Machine Learning in Econometrics

Paper Session

Friday, Jan. 6, 2017 10:15 AM – 12:15 PM

Hyatt Regency Chicago, Crystal B
Hosted By: American Economic Association
  • Chair: Victor Chernozhukov, Massachusetts Institute of Technology

Double Machine Learning: Improved Point and Interval Estimation of Treatment and Causal Parameters

Victor Chernozhukov
,
Massachusetts Institute of Technology

Abstract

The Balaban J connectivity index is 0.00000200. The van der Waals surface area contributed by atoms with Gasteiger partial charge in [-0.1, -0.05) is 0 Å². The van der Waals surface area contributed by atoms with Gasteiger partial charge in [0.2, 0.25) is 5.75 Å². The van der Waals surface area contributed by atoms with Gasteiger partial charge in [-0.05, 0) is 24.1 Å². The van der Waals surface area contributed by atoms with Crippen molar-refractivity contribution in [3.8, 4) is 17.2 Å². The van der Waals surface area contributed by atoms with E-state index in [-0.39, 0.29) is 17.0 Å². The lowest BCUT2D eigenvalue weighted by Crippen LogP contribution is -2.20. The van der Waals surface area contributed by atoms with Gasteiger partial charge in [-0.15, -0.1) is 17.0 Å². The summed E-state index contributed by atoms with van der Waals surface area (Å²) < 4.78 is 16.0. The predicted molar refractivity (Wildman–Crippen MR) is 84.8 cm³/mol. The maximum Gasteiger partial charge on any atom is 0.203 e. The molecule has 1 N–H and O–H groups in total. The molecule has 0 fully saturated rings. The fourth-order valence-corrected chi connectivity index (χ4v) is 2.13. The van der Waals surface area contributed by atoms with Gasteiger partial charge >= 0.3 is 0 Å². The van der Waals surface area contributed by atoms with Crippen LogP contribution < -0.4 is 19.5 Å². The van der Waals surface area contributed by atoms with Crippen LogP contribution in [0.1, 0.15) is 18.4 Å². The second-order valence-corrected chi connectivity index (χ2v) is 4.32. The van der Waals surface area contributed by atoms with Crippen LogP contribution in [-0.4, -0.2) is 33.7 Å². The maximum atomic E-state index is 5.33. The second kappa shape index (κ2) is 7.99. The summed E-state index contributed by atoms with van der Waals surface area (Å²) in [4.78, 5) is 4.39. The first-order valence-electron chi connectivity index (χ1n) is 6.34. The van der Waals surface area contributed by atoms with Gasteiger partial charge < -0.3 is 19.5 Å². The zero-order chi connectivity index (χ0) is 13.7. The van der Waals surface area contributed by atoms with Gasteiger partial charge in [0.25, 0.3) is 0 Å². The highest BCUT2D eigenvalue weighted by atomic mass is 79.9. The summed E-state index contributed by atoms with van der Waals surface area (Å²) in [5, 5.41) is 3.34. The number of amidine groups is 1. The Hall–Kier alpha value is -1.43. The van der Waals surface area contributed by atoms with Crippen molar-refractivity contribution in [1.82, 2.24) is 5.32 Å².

Most supervised machine learning (ML) methods are explicitly designed to solve prediction problems very well. Achieving this goal does not imply that these methods automatically deliver good estimators of causal parameters. Examples of such parameters include individual regression coefficients, average treatment effects, average lifts, and demand or supply elasticities. In fact, estimates of such causal parameters obtained via naively plugging ML estimators into estimating equations for such parameters can behave very poorly, for example, by formally having inferior rates of convergence with respect to the sample size n caused by regularization bias. Fortunately, this regularization bias can be removed by solving auxiliary prediction problems via ML tools. Specifically, we can form an efficient score for the target low-dimensional parameter by combining auxiliary and main ML predictions. The efficient score may then be used to build an efficient estimator of the target parameter which typically will converge at the fastest possible 1/root(n) rate and be approximately unbiased and normal, and from which valid confidence intervals for these parameters of interest may be constructed. The resulting method thus could be called a ``double ML" method because it relies on estimating primary and auxiliary predictive models. Such double ML estimators achieve the fastest rates of convergence and robustness of behavior with respect to a broader class of probability distributions than naive "single" ML estimators. We illustrate the use of the proposed methods with an application to estimating the effect of 401(k) eligibility on accumulated assets.